With the shooting season coming to an end soon, many pickers up are introducing their young gundogs to retrieving game and having them sit behind the drive to observe experienced dogs work the field. Getting used to the shots and watching birds drop down from the sky is an exciting time for the youngsters. They need to be familiar with the sights and sounds of the shoot day, and the last few days of the season, when the birds decrease in numbers, can be used for just that.
There are many other things young dogs need to learn and grow accustomed to; one of those is the presentation. Young dogs are still at the stage where they pick up the bird and then try to reposition it in their mouths, often dropping it repeatedly until they finally get a good grip on it. This is a common problem, and it’s partly due to the feathers and skin that are loose and roll around the fresh carcass, making it difficult for a young, inexperienced dog to get a firm hold.
The sensation of a mouthful of feathers can be a little off-putting too, particularly for soft-mouthed dogs. Of course, it’s important not to discourage their gentleness in any way, as hard-mouthed dogs are no good for retrieving game – they can crush the ribcage and damage the flesh.
So, how can this issue be addressed?
If a dog presents dummies in correctly, you can assume the problem lies with the dog being uncomfortable holding freshly-shot birds in its mouth. No amount of cold game training will help with this, because when the bird cools down, it becomes stiffer and the skin shrinks back. It will not help the dog get used to the loose movement of the bird’s feathery skin.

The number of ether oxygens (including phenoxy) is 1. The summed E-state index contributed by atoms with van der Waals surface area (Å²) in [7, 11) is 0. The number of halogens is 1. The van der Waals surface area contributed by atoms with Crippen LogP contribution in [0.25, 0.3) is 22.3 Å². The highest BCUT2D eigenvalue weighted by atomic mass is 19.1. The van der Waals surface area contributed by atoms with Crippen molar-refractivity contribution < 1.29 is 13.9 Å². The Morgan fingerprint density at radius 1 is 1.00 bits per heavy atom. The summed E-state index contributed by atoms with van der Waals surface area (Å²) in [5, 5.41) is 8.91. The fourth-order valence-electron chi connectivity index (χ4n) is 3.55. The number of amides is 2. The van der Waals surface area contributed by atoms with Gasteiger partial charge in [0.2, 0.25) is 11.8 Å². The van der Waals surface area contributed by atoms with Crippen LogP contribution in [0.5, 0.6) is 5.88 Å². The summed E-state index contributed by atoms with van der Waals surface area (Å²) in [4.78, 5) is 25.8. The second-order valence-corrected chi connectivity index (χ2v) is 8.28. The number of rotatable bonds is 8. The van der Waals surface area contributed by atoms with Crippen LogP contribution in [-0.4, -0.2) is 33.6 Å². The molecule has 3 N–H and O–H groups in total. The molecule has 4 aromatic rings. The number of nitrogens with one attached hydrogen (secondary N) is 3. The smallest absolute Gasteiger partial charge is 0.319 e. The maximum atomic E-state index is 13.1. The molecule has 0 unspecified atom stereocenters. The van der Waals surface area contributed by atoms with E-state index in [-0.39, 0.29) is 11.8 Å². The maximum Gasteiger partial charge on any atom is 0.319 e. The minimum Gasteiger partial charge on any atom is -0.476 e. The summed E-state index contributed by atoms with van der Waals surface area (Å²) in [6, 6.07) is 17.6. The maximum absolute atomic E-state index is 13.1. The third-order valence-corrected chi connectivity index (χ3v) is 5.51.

When my family and I take our young dogs out for the first few times, we often get them to carry fresh game all the way to the game cart. This gets them used to balancing the uneven weight of the carcass. Away from the field, we use unusually sized or shaped dummies for training, such as paint rollers and weighted old stockings with filled water bottles stuffed inside. The movement of the water helps the dog get used to the changes in weight distribution.
Perfecting the retrieve
Some time ago, I learned that you shouldn’t put your hands out for the retrieve, as dogs learn to anticipate that you want it and will often start dropping it too soon or quickly spit it at you. This is not a good thing, especially when a pricked bird gets delivered to you as it will make a run for it. Encourage your young dog into your legs before presenting your hands. It really does work!
A dog’s head will naturally come up to your hands so keep them up by your chest and don’t be in a hurry to take the retrieve. Remind your dog to hold it and be enthusiastic; make the dog feel excited about what it has achieved.
With a bit of time and patience, it will all come together, so if your shoot is getting a little quieter at the end of the season, ask the keeper if you can bring your young dog on a drive that will not overwhelm it.
I recommend you read the BASC Gundogs Code of Practice to learn more about training, the law and other important aspect any gundog owner should think about. The Picking up Code of Practice offers valuable advice on behaviour, the law and equipment you might need when using a dog to retrieve game.